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Integrating Social-Emotional Curriculum into the Classroom

Teachers have always juggled the responsibility of teaching traditional educational skills, along with the social skills that support students’ mental and emotional health. In recent years, this has become more of a struggle as teachers navigate increasing academic expectations, leaving less time for anything else. However, there are easy ways to reintroduce social-emotional learning curriculum into the classroom that doesn’t require a heavy lift from overwhelmed teachers.

A Focus on a Daily Greeting

Connection is an effective way to build relationships and trust. Taking time to simply start the day with a morning greeting can allow each student to be feel seen and valued. Give them the choice of a high five, fist bump, salute or heart hands as you welcome them into the classroom.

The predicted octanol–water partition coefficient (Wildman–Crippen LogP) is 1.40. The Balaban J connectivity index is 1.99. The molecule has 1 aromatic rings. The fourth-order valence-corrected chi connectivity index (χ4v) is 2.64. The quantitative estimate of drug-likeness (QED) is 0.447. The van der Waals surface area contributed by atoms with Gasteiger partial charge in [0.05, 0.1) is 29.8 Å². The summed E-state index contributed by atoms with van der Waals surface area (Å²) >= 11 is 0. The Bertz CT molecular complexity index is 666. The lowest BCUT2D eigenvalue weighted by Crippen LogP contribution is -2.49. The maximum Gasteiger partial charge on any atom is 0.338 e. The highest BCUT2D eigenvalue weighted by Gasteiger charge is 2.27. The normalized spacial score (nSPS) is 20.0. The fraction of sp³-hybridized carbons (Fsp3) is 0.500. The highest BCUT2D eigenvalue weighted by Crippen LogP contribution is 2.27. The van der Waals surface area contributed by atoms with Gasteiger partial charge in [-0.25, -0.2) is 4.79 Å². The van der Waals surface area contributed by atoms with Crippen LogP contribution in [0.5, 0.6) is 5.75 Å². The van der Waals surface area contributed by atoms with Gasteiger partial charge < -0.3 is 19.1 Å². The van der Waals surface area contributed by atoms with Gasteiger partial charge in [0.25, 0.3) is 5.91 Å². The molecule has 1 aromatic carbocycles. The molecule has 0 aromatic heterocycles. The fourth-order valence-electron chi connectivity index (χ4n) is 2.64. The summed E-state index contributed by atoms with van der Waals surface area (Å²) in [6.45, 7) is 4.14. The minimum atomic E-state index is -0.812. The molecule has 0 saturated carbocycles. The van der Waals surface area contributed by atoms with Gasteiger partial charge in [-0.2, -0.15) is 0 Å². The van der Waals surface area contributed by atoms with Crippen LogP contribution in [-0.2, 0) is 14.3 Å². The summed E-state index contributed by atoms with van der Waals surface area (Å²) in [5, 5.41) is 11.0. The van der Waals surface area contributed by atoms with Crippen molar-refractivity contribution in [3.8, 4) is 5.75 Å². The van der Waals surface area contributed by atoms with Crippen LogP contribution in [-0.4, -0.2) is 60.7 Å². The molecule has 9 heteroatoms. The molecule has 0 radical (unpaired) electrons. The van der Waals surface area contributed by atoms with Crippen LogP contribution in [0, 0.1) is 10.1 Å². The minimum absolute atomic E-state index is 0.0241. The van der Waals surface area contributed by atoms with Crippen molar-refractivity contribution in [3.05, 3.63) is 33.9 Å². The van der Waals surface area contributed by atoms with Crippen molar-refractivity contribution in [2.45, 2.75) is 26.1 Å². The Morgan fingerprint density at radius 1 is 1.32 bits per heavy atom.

Take Time for Art

Balance artistic creativity with self-expression by guiding kids to create a self-collage about how they see themselves, their family or their friends. Students can partner with a classmate to collaborate on an art project. This encourages them to ask each other questions and represent their partner’s answers artistically. They will learn new things about their classmates while participating in stress-reducing activities, such as drawing or painting.

Share in the Responsibilities

The school day is busy with many lesson plans and activities throughout the day. When students share in responsibilities to help keep the classroom moving, it helps the teachers and also helps students build a sense of self-worth. Understanding that they have a role within the classroom community leads them to feel valued and accomplished throughout the school day.

These activities can help you support social-emotional learning in the classroom.

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